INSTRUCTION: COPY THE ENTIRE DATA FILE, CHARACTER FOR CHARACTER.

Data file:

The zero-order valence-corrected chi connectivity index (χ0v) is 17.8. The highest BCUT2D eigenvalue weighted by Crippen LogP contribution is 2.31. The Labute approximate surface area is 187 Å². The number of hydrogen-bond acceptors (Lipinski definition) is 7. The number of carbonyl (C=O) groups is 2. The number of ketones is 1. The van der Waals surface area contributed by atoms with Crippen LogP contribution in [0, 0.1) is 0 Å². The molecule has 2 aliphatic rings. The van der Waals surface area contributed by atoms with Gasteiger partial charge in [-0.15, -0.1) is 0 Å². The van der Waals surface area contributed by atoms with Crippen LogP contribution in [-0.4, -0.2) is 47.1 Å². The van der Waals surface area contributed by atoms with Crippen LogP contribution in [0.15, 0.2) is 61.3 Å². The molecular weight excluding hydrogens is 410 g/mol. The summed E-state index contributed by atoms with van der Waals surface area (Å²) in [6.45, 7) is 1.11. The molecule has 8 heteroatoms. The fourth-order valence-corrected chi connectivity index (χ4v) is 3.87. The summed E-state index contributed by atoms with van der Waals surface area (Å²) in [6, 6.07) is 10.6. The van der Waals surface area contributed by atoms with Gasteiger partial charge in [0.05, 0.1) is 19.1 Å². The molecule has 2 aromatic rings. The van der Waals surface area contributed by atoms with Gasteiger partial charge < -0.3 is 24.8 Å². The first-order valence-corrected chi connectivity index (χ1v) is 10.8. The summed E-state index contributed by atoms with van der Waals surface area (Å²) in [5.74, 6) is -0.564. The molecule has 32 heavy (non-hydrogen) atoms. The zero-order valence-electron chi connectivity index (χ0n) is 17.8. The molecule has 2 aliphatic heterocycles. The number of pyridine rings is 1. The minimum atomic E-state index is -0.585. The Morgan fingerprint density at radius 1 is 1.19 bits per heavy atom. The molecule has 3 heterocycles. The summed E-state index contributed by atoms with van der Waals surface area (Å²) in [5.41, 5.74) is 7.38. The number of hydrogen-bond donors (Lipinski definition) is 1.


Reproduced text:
The zero-order valence-corrected chi connectivity index (χ0v) is 17.8. The highest BCUT2D eigenvalue weighted by Crippen LogP contribution is 2.31. The Labute approximate surface area is 187 Å². The number of hydrogen-bond acceptors (Lipinski definition) is 7. The number of carbonyl (C=O) groups is 2. The number of ketones is 1. The van der Waals surface area contributed by atoms with Crippen LogP contribution in [0, 0.1) is 0 Å². The molecule has 2 aliphatic rings. The van der Waals surface area contributed by atoms with Gasteiger partial charge in [-0.15, -0.1) is 0 Å². The van der Waals surface area contributed by atoms with Crippen LogP contribution in [-0.4, -0.2) is 47.1 Å². The van der Waals surface area contributed by atoms with Crippen LogP contribution in [0.15, 0.2) is 61.3 Å². The molecular weight excluding hydrogens is 410 g/mol. The summed E-state index contributed by atoms with van der Waals surface area (Å²) in [6.45, 7) is 1.11. The molecule has 8 heteroatoms. The fourth-order valence-corrected chi connectivity index (χ4v) is 3.87. The summed E-state index contributed by atoms with van der Waals surface area (Å²) in [6, 6.07) is 10.6. The van der Waals surface area contributed by atoms with Gasteiger partial charge in [0.05, 0.1) is 19.1 Å². The molecule has 2 aromatic rings. The van der Waals surface area contributed by atoms with Gasteiger partial charge < -0.3 is 24.8 Å². The first-order valence-corrected chi connectivity index (χ1v) is 10.8. The summed E-state index contributed by atoms with van der Waals surface area (Å²) in [5.74, 6) is -0.564. The molecule has 32 heavy (non-hydrogen) atoms. The zero-order valence-electron chi connectivity index (χ0n) is 17.8. The molecule has 2 aliphatic heterocycles. The number of pyridine rings is 1. The minimum atomic E-state index is -0.585. The Morgan fingerprint density at radius 1 is 1.19 bits per heavy atom. The molecule has 3 heterocycles. The summed E-state index contributed by atoms with van der Waals surface area (Å²) in [5.41, 5.74) is 7.38. The number of hydrogen-bond donors (Lipinski definition) is 1.